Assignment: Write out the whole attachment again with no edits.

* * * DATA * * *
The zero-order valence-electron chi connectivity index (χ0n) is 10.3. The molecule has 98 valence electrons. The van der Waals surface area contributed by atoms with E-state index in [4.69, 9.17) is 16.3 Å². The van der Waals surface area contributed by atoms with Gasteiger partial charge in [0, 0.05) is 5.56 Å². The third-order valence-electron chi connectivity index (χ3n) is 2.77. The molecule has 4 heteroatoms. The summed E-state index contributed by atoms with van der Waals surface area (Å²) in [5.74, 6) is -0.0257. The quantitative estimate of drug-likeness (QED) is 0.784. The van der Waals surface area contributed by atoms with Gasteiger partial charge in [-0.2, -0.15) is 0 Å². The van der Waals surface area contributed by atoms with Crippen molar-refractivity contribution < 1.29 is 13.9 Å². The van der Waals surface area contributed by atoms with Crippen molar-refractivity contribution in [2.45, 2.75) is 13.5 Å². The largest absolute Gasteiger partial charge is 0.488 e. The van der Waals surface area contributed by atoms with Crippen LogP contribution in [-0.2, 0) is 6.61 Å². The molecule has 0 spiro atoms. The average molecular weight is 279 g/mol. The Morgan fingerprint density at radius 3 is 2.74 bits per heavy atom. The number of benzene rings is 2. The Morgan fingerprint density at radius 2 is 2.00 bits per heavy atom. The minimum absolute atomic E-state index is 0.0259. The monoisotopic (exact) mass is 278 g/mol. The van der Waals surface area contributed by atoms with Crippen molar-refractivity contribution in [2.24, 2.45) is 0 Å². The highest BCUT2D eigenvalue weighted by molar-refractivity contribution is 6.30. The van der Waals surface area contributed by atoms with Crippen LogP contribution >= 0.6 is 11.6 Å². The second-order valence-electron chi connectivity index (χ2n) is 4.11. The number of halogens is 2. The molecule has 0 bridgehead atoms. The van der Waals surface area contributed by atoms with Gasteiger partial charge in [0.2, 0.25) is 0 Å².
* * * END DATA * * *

The zero-order valence-electron chi connectivity index (χ0n) is 10.3. The molecule has 98 valence electrons. The van der Waals surface area contributed by atoms with E-state index in [4.69, 9.17) is 16.3 Å². The van der Waals surface area contributed by atoms with Gasteiger partial charge in [0, 0.05) is 5.56 Å². The third-order valence-electron chi connectivity index (χ3n) is 2.77. The molecule has 4 heteroatoms. The summed E-state index contributed by atoms with van der Waals surface area (Å²) in [5.74, 6) is -0.0257. The quantitative estimate of drug-likeness (QED) is 0.784. The van der Waals surface area contributed by atoms with Gasteiger partial charge in [-0.2, -0.15) is 0 Å². The van der Waals surface area contributed by atoms with Crippen molar-refractivity contribution < 1.29 is 13.9 Å². The van der Waals surface area contributed by atoms with Crippen molar-refractivity contribution in [2.45, 2.75) is 13.5 Å². The largest absolute Gasteiger partial charge is 0.488 e. The van der Waals surface area contributed by atoms with Crippen LogP contribution in [-0.2, 0) is 6.61 Å². The molecule has 0 spiro atoms. The average molecular weight is 279 g/mol. The Morgan fingerprint density at radius 3 is 2.74 bits per heavy atom. The number of benzene rings is 2. The Morgan fingerprint density at radius 2 is 2.00 bits per heavy atom. The minimum absolute atomic E-state index is 0.0259. The monoisotopic (exact) mass is 278 g/mol. The van der Waals surface area contributed by atoms with Crippen molar-refractivity contribution in [2.24, 2.45) is 0 Å². The highest BCUT2D eigenvalue weighted by molar-refractivity contribution is 6.30. The van der Waals surface area contributed by atoms with Crippen LogP contribution >= 0.6 is 11.6 Å². The second-order valence-electron chi connectivity index (χ2n) is 4.11. The number of halogens is 2. The molecule has 0 bridgehead atoms. The van der Waals surface area contributed by atoms with Gasteiger partial charge in [0.2, 0.25) is 0 Å².